The influence and power of Chinese brands are on the rise globally, according to a new report which found Lenovo is the world’s most powerful Chinese brand.
The electronics and mobile brand topped the BrandZ Top 50 Chinese Global Brand Builders Report, which provides an insight into the growing influence of Chinese brands within international markets.
Lenovo beat out mobile giant Huawei, e-commerce powerhouse Alibaba, rising mobile company Xiaomi and national airline brand Air China, which made up the top five brands.
The report, which is conducted by WPP and Kantar Millward Brown in collaboration with Google, revealed the significant growth in brand power for Chinese brands, particularly in the consumer electronics, e-commerce and mobile gaming categories.
Electronic and technology brands, such as Huawei, mobile accessories company Anker, drone company DJI and mobile brand Oppo, all experienced significant double-digit increases in brand power in this year’s report.
However, it is not just the online and mobile brands driving growth, China’s more traditional sectors such as banking, airlines and oil industries have also increased, which the report credits to the innovation of China’s Belt and Road initiative.
“Chinese brand builders aren’t just concerned with reaching a wider global audience, they are aiming to change customers’ perceptions too,” said Doreen Wang, global head of BrandZ at Kantar Millward Brown.
“Brands that succeed in China’s formidably competitive marketplace are not just out-gunning the competition in terms of innovation, they are deploying an equally powerful weapon – branding.”
Wang said this growing influence of Chinese brands is helping to change consumers’ ideas about the quality and innovation of products that are made in China.
“The key theme of China’s Belt & Road is moving from ‘Made in China’ to ‘Innovated in China’, so China is encouraging companies to build more high-quality innovative brands. We are seeing among global consumers that the perception of Chinese brands as innovative has improved significantly."
According to Wang, more than 21% of global consumers think Chinese brands are innovative while 14% think they are unique.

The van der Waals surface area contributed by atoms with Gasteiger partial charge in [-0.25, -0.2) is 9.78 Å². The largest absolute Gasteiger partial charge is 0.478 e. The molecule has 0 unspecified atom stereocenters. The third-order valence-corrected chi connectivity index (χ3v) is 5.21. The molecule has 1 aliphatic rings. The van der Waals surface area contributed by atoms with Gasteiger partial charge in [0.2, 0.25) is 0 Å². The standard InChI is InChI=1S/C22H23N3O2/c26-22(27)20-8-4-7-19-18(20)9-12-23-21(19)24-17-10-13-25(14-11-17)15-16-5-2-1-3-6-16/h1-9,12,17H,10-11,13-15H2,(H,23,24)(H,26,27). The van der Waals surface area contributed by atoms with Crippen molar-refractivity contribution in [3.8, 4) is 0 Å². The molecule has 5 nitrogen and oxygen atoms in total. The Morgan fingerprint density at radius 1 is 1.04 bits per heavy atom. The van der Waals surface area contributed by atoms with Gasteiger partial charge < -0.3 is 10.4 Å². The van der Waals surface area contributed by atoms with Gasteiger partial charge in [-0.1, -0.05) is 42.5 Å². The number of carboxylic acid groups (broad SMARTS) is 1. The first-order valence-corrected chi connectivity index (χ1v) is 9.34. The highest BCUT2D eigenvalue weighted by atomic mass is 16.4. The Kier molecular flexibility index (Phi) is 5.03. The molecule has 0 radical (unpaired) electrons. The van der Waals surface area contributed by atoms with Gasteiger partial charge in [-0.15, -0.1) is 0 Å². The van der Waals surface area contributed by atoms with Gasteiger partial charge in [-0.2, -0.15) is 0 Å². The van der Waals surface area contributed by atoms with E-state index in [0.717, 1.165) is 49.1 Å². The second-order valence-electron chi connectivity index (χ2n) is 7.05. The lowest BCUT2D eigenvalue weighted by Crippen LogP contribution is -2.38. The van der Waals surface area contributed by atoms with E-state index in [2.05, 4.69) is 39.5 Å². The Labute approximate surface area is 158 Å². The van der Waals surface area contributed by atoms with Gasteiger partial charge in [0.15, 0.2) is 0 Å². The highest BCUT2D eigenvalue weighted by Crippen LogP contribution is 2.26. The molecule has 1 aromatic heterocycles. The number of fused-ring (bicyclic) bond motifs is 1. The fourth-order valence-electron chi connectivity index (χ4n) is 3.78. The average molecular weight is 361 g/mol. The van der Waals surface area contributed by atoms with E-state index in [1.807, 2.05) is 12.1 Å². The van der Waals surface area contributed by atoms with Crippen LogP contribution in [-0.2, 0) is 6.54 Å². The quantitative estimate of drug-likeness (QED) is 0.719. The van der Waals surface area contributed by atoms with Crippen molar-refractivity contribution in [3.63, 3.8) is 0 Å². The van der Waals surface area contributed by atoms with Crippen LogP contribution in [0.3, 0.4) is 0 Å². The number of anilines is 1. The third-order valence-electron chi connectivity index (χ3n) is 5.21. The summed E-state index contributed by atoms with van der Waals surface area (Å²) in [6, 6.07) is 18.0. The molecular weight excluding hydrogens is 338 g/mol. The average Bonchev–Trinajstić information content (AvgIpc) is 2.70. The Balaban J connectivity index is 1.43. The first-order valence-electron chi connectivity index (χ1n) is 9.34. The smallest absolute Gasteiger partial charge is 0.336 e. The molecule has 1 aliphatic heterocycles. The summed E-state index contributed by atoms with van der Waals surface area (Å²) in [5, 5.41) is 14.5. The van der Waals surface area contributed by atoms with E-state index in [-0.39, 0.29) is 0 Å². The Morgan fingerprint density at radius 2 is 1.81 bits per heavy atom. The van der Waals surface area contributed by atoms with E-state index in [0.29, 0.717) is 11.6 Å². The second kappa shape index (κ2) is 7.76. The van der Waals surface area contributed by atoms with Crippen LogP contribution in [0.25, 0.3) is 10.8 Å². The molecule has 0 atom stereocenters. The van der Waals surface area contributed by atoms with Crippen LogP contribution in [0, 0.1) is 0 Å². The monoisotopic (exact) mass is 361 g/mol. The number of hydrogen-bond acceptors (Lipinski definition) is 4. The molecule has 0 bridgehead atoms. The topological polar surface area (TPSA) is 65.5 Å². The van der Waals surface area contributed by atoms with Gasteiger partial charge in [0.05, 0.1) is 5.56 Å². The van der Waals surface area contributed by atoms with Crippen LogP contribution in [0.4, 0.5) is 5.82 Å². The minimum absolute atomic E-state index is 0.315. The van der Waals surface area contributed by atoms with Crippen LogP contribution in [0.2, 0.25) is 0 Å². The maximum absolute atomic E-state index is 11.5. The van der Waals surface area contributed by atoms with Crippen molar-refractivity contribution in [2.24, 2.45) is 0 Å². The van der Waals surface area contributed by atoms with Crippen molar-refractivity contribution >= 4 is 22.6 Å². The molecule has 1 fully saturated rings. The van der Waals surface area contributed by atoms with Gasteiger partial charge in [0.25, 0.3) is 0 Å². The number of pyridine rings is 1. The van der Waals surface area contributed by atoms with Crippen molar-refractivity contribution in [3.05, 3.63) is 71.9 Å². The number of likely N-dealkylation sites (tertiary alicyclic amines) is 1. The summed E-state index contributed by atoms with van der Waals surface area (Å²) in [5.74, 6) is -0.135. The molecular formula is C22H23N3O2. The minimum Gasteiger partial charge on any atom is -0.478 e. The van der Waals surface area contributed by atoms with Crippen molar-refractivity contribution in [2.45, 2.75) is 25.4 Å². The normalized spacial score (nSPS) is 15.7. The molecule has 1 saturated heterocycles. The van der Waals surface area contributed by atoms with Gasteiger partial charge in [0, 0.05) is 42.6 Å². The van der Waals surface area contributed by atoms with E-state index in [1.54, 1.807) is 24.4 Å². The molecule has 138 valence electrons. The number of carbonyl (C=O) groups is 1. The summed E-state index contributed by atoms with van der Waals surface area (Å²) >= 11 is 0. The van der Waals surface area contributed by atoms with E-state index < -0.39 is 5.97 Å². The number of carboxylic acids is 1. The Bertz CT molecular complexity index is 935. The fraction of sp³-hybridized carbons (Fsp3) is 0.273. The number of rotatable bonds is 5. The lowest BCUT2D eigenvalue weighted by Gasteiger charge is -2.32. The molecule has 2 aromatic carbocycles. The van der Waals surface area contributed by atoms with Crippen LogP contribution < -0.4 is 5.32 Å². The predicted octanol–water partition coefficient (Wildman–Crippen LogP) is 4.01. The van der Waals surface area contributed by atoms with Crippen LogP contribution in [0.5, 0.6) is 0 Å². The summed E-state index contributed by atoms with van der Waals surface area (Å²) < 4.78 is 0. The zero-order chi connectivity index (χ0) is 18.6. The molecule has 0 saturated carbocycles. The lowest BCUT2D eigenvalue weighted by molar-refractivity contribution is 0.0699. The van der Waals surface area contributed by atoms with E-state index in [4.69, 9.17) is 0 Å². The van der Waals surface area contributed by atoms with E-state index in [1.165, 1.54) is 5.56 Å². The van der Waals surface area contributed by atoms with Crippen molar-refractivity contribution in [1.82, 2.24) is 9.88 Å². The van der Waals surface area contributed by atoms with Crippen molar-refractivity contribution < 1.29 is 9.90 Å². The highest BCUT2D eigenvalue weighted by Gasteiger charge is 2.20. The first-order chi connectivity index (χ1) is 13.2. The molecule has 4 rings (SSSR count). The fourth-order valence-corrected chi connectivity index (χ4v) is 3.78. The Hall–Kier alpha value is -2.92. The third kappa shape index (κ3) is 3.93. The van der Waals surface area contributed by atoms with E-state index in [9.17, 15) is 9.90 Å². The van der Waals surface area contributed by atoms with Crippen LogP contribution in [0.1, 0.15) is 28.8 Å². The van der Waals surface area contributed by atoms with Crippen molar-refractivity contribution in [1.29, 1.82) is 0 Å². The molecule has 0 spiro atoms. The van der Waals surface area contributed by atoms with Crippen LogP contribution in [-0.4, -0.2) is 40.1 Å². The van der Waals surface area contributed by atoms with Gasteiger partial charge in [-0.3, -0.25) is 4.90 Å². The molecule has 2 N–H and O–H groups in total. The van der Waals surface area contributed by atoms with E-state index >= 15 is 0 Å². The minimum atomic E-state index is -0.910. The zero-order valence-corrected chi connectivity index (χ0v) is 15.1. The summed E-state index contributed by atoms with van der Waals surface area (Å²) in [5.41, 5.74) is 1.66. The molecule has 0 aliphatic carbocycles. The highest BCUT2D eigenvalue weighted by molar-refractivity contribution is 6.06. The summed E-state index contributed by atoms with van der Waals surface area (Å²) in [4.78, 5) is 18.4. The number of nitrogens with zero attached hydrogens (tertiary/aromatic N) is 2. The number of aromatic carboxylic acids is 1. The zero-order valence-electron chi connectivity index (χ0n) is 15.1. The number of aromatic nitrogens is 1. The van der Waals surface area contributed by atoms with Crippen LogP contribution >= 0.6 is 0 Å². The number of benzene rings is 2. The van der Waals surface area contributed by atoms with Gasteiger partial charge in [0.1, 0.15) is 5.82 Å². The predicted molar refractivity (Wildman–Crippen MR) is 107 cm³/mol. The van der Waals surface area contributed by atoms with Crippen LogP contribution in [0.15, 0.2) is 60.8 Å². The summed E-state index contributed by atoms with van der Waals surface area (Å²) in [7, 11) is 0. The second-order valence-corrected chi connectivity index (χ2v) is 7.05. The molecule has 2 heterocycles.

“While negative perceptions of some Chinese brands may persist among older generations of consumers, there is a shift in attitude among younger generations. Younger consumers are turning to brands such as Lenovo, Alibaba and JD.com because they are united by their love of cool, affordable products and services, regardless of their country of origin.
“The perception is changing from low quality to innovative and creative. We know brand building is a long-term thing and for these brands to really establish credibility it won’t happen overnight, but we are seeing it move in the right direction.
“China is following the examples of Japan and Korean quite a lot. When you think back to 30 or 40 years ago when Hyundai, Toyota and Samsung initially went global, that is an example of what is happening now with China. All of these brands enter the market at the lower end and they build trust and they gradually move up the value chain and that is exactly what brands such as Huawei and Xiaomi are doing in many markets, especially in the western markets.”
However, despite making significant headway, brand awareness remains a significant challenge with many of China’s biggest brands receiving low rankings. Tencent, the entertainment and gaming giant, ranked 31 on the list despite being one of the world’s most valuable brands, due to its low brand awareness outside of China. Internet giant Baidu and e-commerce giant JD.com ranked 37th and 44th, respectively.
The report highlighted building brand awareness, investing in brand building and marketing activity and improving trust and quality perceptions as the major challenges for Chinese brands looking to expand globally.